When is a quarantine justified? A group of philosophers offers an answer.

Quarantines are worth the trouble to keep the next pandemic at bay but they need to be applied intelligently.

A trainee, wearing personal protective Equipment (PPE), takes part in a training session held by the military trained Civil Security (Securite civile), on checking and treating suspected victims of the Ebola virus. (JEAN-FRANCOIS MONIER/AFP/Getty Images)
  • A new essay argues that quarantines are often needed, but require strict guidelines on when they can be used.
  • Pandemics are inevitable, and actions that can save lives must be planned now.
  • The arguments in this essay will undoubtedly be of use during the next outbreak.
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Surprising Science

IBM Is Developing a Super Molecule to Destroy All Viruses

Researchers found what all viruses have in common and created a therapy that should work on any kind, and will outsmart viral mutation.

Photomicrographs of the drug AZT, which is thought to help prevent the replication of HIV. If IBM's new method proves effective, it will do so much more than just prevent viral replication; it could clear it from the body. (Image: Larry Ostby / National C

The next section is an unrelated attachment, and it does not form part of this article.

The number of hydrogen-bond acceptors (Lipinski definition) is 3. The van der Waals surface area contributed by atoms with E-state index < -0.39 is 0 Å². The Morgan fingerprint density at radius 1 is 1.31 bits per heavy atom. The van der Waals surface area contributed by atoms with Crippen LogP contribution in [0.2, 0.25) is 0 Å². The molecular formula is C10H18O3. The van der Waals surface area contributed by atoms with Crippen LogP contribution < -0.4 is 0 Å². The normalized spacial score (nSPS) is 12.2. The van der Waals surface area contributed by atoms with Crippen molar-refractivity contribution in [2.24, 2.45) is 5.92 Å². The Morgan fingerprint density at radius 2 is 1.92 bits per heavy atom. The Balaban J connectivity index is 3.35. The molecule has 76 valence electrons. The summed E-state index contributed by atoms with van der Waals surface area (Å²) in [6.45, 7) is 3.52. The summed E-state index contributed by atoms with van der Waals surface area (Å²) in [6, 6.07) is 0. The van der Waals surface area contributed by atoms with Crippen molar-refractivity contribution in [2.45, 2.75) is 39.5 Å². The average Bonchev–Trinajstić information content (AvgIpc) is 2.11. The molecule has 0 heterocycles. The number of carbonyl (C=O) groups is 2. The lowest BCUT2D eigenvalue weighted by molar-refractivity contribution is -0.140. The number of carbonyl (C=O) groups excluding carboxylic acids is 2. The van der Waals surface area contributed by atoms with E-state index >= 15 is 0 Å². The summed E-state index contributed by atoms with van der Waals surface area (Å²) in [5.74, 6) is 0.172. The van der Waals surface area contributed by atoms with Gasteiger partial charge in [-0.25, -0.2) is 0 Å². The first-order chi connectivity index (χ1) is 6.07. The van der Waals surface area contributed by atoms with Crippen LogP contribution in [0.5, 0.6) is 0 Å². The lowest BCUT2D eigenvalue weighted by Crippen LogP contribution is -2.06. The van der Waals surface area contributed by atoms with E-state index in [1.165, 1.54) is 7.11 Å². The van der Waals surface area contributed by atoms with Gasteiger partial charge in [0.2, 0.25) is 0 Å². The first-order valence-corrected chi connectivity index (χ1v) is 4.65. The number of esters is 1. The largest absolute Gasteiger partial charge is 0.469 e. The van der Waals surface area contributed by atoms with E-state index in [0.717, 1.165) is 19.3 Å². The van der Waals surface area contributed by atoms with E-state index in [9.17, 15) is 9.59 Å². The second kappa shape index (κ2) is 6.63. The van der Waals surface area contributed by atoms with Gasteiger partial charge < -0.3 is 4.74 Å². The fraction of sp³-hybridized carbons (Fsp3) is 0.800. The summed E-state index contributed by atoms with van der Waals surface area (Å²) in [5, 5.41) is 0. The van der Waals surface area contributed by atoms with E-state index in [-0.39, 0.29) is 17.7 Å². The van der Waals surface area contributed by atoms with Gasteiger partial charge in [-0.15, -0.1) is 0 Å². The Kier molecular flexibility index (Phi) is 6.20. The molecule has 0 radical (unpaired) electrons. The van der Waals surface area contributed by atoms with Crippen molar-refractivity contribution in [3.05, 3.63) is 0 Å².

If you lined up everything alive on the planet today and counted them one-by-one, you’d find that viruses are the most common creatures by far. Pervasive, pathogenic varieties are notoriously hard to treat, as the recent Ebola outbreak and the Zika pandemic attest. Why is that? Well first off, they are incredibly small, a hundred times smaller than your average human cell. Though they cannot take the immune system head on, they can infiltrate your body, hijack cells and use them to replicate.

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Surprising Science

Bill Nye: From Ebola to Climate Change, Science Illiterate Leaders Endanger Us All

Danger is at hand, and you may have voted for it. Science educator Bill Nye weaves a passionate argument for the importance of science literacy in a country's elected leaders.

It’s not unusual to hear someone openly say that they can’t do math at all; that they can’t figure out the percentage to tip on a bill. If someone said that chemistry hurts their brain and they can’t even look at an equation, or that they have no idea how a certain part of the human body does what it does, that wouldn’t be too surprising. These are usually light-hearted statements that go down well – many of us would sympathize, nod and say: yeah, me too.

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Surprising Science